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“I am a friend of Reg Hartt. So is anyone who can appreciate a man who teaches the way Neal Cassady drove a bus. I mean that, where you have style wrapped around content and tied with a ribbon of beat improvisation, there you have angels. Harvey Pekar was an angel. And I’ve never met anyone with wings who did not have an ego. Nor is this an easy town for a man who is larger than life, and does not suffer fools. You might like to know that the friends of Reg Hartt included the non-fool-suffering Jane Jacobs, who knew a thing or two about what, and who, makes life worth living in the city; that’s good enough for me.”

This Be The Verse

By Philip Larkin
They fuck you up, your mum and dad.
    They may not mean to, but they do.
They fill you with the faults they had
    And add some extra, just for you.
But they were fucked up in their turn
    By fools in old-style hats and coats,
Who half the time were soppy-stern
    And half at one another’s throats.
Man hands on misery to man.
    It deepens like a coastal shelf.
Get out as early as you can,
    And don’t have any kids yourself.
Philip Larkin, “This Be the Verse” from Collected Poems. Copyright © Estate of Philip Larkin.  Reprinted by permission of Faber and Faber, Ltd.
Source: Collected Poems (Farrar Straus and Giroux, 2001)
My wonderful friend Martin Winters from Glasgow turned me on to this poem.
I can hear some saying, “Yeah, blame it on the parents.”
When plants in a garden grow up crooked is it the fault of the plants or that of the gardener?
Martin came to The Cineforum a few years back to see my Salvador Dali program. Like many he liked what he saw and became a much valued member of The Cineforum family.
The poet Ranier Maria Rilke’s mother wanted not a son but a daughter. She grew her son’s hair in long golden curls, had him wear dresses and, when he knocked on her door she said, “Is that my naughty Ranier or my lovely Charlotte?”
Like all children eager to please their family he answered, “It is your lovely Charlotte. mother.”
Some time ago I discovered a man who was raised on an army base to be a prostitute.
At ten he was given to police officers, bureaucrats, business people, members of the clergy.
This struck a particular nerve because the man who helped me get my feet on the ground when I arrived in Toronto in the mid 1960s had been similarly raised. His mother was a prostitute. She put him to work at ten fellating her johns to bring in extra money.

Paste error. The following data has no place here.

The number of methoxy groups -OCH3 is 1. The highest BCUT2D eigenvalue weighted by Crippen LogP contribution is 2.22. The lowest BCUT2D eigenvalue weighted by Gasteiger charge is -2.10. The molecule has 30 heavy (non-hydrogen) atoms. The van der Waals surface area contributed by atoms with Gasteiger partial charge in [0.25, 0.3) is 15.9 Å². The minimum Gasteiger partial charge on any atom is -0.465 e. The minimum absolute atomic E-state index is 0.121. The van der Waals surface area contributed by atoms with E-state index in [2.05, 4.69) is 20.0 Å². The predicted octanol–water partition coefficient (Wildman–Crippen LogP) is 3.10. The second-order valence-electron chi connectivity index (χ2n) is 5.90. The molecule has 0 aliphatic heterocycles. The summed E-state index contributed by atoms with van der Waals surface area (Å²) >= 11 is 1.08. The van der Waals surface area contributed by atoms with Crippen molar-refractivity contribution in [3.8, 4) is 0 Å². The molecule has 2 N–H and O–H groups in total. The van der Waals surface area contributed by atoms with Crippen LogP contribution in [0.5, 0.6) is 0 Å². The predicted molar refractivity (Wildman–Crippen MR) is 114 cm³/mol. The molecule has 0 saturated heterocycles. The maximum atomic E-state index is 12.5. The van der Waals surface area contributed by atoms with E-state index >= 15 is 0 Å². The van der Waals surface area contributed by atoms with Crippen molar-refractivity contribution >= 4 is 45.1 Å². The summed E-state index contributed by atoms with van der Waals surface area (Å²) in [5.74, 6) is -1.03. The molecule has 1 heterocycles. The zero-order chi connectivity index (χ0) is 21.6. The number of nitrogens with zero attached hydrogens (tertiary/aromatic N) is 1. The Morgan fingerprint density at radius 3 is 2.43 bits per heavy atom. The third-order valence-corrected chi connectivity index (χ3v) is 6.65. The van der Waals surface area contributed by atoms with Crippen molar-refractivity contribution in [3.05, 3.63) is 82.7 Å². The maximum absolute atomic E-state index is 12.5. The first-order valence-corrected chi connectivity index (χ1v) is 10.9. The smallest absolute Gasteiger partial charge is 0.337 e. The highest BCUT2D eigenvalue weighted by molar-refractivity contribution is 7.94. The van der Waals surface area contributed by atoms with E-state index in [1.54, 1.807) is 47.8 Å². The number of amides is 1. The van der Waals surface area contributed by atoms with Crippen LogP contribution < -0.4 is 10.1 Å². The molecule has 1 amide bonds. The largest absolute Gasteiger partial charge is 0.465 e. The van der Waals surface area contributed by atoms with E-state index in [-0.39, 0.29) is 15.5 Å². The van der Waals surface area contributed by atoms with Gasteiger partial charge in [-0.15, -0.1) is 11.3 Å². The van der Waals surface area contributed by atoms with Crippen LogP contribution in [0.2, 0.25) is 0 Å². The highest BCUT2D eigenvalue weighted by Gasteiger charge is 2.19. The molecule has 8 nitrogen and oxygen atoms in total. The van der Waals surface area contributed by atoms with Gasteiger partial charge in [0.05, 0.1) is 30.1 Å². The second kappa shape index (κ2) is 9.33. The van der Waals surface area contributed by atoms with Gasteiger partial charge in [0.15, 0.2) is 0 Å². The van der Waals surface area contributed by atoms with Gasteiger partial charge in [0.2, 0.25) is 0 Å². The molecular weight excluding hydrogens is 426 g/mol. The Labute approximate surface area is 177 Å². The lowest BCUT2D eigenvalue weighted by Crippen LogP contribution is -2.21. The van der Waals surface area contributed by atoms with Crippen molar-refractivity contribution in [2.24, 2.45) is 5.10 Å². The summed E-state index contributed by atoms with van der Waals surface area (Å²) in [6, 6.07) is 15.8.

He never knew his father except for a photograph.
One night in a park he recognized  the man he was fellating for money from the photograph. It was his dad. Of course, the father did not know that.
When the police came here in May last year I showed them the file of the boy raised on the army base. “Why do you have that,” they asked.
I replied, “Research.”
The officer in charge said, “We don’t accept that.”


Nonetheless the law does:No person shall be convicted of an offence under this section if the act that is alleged to constitute an offence

  1. has a legitimate purpose related to the administration of justice or to science, medicine, education or art; and
  2. does not pose an undue risk of harm to persons under the age of eighteen years.



Robert Bly gives that information about Ranier Maria Rilke. Bly states, “With a mother like that we either become a mass murderer or a great poet.”
I grew up in a garden of hate.
One night a few years back when my father was alive and we were both drunk beyond drunk my Dad said, “I have hated you from the moment you were born as in that instant I realized I had to die.”
The next day I was interviewed by one of Canada’s premiere journalists, Michael Valpy.
I told Michael what my Dad had said.
He replied, “First born sons.”
Yes, they fuck us up our parents do.
I grew up in the fires.
So did my brothers and sisters.
So did many of the people who have come into my life.


Michael Valpy wrote in his piece om for THE GLOBE AND MAIL, “Reg Hart  is what living in a metropolis is all about. He personifies the city as a meeting place of ideas, as a feast of experience and discussion and debate, as a triumph of the original and provoking over the banal and soporific .”


That’s something we all have to rise over.

Join me 2pm Thursday.


Moses Znaimer never listened to what I have to say nor did he ever say, “Hey, Reg Hartt, you belong on my stage.”


Over a few beers in her home Jane Jacobs suddenly said to me, “The best part of what you have to offer is what you have to say.”


But that was Jane. She was not Moses Znaimer and thank God for that.

–Reg Hartt 2019-08-11 ,

Coming during TIFF a talk on Jerry Mander’s book FOUR ARGUMENTS FOR THE ELIMINATION OF TELEVISION.

You can read it here:



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